OECD Economics Department Working Papers

ISSN :
1815-1973 (online)
DOI :
10.1787/18151973
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Working papers from the Economics Department of the OECD that cover the full range of the Department’s work including the economic situation, policy analysis and projections; fiscal policy, public expenditure and taxation; and structural issues including ageing, growth and productivity, migration, environment, human capital, housing, trade and investment, labour markets, regulatory reform, competition, health, and other issues.

The views expressed in these papers are those of the author(s) and do not necessarily reflect those of the OECD or of the governments of its member countries.

 

Labour Market, Welfare Reform and Inequality in the United Kingdom You or your institution have access to this content

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Author(s):
Christophe André1, Clara Garcia1, Giulia Giupponi2, Jon Kristian Pareliussen1
Author Affiliations
  • 1: OECD, France

  • 2: Bocconi University, Italy

Publication Date
08 Mar 2013
Bibliographic information
No.:
1034
Pages
45
DOI
10.1787/5k49lcnl9cr8-en

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Employment has risen by more and unemployment has risen less than expected, given the path of output. Nevertheless, long-term and youth unemployment and involuntary part-time work are high. A polarised labour market risks worsening income inequality, which is high by OECD standards, despite a recent and likely temporary decline. The UK welfare system is an essential safety net, which needs to promote employment, while protecting the most vulnerable. The reformed welfare system, Universal Credit, and the employment programme for disadvantaged workers, Work Programme, will generally improve work incentives and provide support for return to work, but need to be refined. Skill deficiencies are holding back employment and fostering inequality, as low education achievements penalise children from lower socio-economic backgrounds. Vocational training needs to be strengthened and cooperation with employers reinforced. Transition from education to work can prove challenging, requiring more attention to the integration of university graduates into the labour market.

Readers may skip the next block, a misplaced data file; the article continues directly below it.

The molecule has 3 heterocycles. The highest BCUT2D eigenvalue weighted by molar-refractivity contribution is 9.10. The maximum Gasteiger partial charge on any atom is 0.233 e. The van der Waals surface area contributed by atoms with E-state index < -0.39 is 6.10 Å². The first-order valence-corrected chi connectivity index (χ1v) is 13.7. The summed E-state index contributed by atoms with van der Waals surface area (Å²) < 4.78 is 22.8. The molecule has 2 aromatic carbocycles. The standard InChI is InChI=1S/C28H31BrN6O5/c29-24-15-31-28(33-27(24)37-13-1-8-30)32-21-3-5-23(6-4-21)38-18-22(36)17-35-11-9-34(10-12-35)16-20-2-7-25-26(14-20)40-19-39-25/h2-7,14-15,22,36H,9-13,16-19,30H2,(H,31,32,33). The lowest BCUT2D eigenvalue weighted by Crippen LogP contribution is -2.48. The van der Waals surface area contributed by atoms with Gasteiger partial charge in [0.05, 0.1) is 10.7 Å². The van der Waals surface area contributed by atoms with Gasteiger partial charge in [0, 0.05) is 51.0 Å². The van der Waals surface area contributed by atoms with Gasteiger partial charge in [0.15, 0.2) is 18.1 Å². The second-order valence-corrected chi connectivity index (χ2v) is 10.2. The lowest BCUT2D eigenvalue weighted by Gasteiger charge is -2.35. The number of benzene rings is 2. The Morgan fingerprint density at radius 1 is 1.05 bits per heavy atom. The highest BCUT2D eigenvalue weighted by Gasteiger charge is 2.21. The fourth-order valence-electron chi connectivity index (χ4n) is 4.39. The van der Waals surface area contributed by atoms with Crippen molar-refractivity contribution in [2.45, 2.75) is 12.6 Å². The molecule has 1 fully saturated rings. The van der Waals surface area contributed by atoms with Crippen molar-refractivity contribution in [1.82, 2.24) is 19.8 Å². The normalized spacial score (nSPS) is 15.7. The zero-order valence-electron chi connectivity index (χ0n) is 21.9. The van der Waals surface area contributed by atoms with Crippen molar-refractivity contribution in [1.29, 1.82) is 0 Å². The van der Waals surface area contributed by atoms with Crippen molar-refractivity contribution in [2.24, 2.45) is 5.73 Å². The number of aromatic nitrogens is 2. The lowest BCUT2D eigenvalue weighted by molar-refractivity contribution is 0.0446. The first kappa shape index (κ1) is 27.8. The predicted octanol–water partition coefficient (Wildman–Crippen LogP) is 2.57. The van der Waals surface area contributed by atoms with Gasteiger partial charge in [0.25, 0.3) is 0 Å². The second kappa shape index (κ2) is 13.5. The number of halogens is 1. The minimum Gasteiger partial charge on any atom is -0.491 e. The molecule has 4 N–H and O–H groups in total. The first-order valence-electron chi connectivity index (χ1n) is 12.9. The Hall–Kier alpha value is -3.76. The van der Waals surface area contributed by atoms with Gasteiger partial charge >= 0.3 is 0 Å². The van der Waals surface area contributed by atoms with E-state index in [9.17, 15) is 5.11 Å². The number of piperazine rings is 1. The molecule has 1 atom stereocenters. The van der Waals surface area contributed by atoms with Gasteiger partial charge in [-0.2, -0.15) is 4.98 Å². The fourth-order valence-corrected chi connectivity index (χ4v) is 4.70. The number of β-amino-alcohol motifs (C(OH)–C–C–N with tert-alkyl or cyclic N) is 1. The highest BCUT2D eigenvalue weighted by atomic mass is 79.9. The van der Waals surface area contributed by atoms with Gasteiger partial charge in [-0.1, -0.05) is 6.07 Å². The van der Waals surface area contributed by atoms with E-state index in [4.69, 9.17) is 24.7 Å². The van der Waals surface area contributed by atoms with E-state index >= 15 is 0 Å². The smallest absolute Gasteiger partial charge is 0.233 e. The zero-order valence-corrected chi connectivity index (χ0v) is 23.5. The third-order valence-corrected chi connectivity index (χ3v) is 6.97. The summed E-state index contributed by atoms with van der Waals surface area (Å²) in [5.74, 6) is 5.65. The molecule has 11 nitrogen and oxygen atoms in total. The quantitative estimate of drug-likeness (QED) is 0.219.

Keywords:
inequality, workforce skills, childcare costs, United Kingdom, vocational training, Universal credit, labour market, welfare reform, productivity, activation policies
JEL Classification:
  • I38: Health, Education, and Welfare / Welfare and Poverty / Government Policy; Provision and Effects of Welfare Programs
  • J21: Labor and Demographic Economics / Demand and Supply of Labor / Labor Force and Employment, Size, and Structure
  • J24: Labor and Demographic Economics / Demand and Supply of Labor / Human Capital; Skills; Occupational Choice; Labor Productivity